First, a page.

Reproductive control including sterilization, contraception, and contragestation has also been proposed as a means to control overabundant deer populations. Reproductive control agents have been demonstrated on individual animals but an efficient, cost-effective means of delivering large-scale population control of deer is not yet available. Difficulty arises in identifying a cost-effective means of treating individual animals. Surgical sterilization is highly effective, but extremely costly, requiring capture and handling of each individual animal. Effective contragestation drugs like prostaglandin are known, but require precise delivery within the gestational cycle of does to allow effective abortion of the fetus. Contraceptive drugs are currently classified as experimentally by the FDA and not legal for widespread use in the U.S. Safety concerns about drug impacts on deer meat are also slowing advancement of these drugs. Contraceptive and contragestation drugs carry a per animal cost between $430 and $1000 per animal per treatment with a need to retreat individual animals annually (Peck and Stahl 1997, Schantz et al. 2001).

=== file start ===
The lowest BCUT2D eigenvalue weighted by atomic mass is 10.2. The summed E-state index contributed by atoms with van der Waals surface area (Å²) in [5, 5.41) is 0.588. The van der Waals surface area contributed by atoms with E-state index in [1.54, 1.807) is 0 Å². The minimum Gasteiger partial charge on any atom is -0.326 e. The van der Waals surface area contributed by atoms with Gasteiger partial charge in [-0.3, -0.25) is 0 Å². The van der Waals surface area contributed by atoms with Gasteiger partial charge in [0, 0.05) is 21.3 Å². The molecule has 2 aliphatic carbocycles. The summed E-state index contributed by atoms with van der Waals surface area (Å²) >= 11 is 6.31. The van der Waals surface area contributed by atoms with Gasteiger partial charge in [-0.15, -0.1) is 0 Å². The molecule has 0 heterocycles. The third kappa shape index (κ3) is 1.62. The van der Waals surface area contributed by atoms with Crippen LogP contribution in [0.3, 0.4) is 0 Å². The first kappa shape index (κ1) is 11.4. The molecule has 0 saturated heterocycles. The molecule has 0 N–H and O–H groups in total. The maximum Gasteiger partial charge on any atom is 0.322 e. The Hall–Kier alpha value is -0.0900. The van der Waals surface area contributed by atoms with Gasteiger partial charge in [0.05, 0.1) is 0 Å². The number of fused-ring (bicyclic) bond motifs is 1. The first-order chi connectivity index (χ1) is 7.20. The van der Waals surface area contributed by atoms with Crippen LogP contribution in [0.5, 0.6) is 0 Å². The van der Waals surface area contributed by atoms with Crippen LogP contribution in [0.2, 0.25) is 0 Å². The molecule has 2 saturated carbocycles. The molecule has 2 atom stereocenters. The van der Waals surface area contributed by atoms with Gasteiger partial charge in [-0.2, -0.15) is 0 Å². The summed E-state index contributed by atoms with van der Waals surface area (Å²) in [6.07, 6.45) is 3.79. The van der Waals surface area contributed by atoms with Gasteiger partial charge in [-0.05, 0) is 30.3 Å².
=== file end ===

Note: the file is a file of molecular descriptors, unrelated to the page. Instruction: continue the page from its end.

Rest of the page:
Reproductive controls can be effective when used on a closed or nearly closed deer population, with little or no ingress. For example, reproductive control may be effective on captive herds or in small, self-contained urban parks generally lacking corridors connecting the park to other potential habitat and deer populations. However, when reproductive control methods are used on deer populations that are already creating overbrowsing problems, they will not be successful without a companion strategy to lower the current deer herd to levels compatible with local ecosystem health. Urban and suburban deer experience extremely low annual mortality rates, increased longevity and high birth rates. An effective reproduction control program would have to be paired with an initial population reduction in order to meet restoration objectives (Nielson et al. 1997).